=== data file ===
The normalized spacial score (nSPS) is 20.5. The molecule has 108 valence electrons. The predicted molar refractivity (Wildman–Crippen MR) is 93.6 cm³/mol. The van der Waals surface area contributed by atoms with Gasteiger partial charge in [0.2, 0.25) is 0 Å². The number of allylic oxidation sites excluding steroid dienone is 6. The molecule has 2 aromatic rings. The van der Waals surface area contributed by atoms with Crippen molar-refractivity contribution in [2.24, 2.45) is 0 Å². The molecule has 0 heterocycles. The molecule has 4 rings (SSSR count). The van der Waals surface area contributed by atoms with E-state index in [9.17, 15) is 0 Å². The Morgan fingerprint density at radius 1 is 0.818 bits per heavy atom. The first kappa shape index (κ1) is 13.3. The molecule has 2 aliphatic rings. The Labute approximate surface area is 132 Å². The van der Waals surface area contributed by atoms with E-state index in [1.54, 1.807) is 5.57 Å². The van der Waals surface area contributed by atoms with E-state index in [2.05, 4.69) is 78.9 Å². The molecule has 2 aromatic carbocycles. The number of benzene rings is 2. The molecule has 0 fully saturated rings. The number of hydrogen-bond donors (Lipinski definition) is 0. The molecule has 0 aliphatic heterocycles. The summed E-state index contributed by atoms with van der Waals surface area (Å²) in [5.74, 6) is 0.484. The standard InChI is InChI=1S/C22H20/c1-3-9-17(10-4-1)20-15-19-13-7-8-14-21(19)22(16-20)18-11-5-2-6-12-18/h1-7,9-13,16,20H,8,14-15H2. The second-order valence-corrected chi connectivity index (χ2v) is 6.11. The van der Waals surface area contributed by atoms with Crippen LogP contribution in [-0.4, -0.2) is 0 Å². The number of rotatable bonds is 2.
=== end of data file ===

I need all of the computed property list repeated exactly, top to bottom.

The normalized spacial score (nSPS) is 20.5. The molecule has 108 valence electrons. The predicted molar refractivity (Wildman–Crippen MR) is 93.6 cm³/mol. The van der Waals surface area contributed by atoms with Gasteiger partial charge in [0.2, 0.25) is 0 Å². The number of allylic oxidation sites excluding steroid dienone is 6. The molecule has 2 aromatic rings. The van der Waals surface area contributed by atoms with Crippen molar-refractivity contribution in [2.24, 2.45) is 0 Å². The molecule has 0 heterocycles. The molecule has 4 rings (SSSR count). The van der Waals surface area contributed by atoms with E-state index in [9.17, 15) is 0 Å². The Morgan fingerprint density at radius 1 is 0.818 bits per heavy atom. The first kappa shape index (κ1) is 13.3. The molecule has 2 aliphatic rings. The Labute approximate surface area is 132 Å². The van der Waals surface area contributed by atoms with E-state index in [1.54, 1.807) is 5.57 Å². The van der Waals surface area contributed by atoms with E-state index in [2.05, 4.69) is 78.9 Å². The molecule has 2 aromatic carbocycles. The number of benzene rings is 2. The molecule has 0 fully saturated rings. The number of hydrogen-bond donors (Lipinski definition) is 0. The molecule has 0 aliphatic heterocycles. The summed E-state index contributed by atoms with van der Waals surface area (Å²) in [5.74, 6) is 0.484. The standard InChI is InChI=1S/C22H20/c1-3-9-17(10-4-1)20-15-19-13-7-8-14-21(19)22(16-20)18-11-5-2-6-12-18/h1-7,9-13,16,20H,8,14-15H2. The second-order valence-corrected chi connectivity index (χ2v) is 6.11. The van der Waals surface area contributed by atoms with Crippen LogP contribution in [-0.4, -0.2) is 0 Å². The number of rotatable bonds is 2.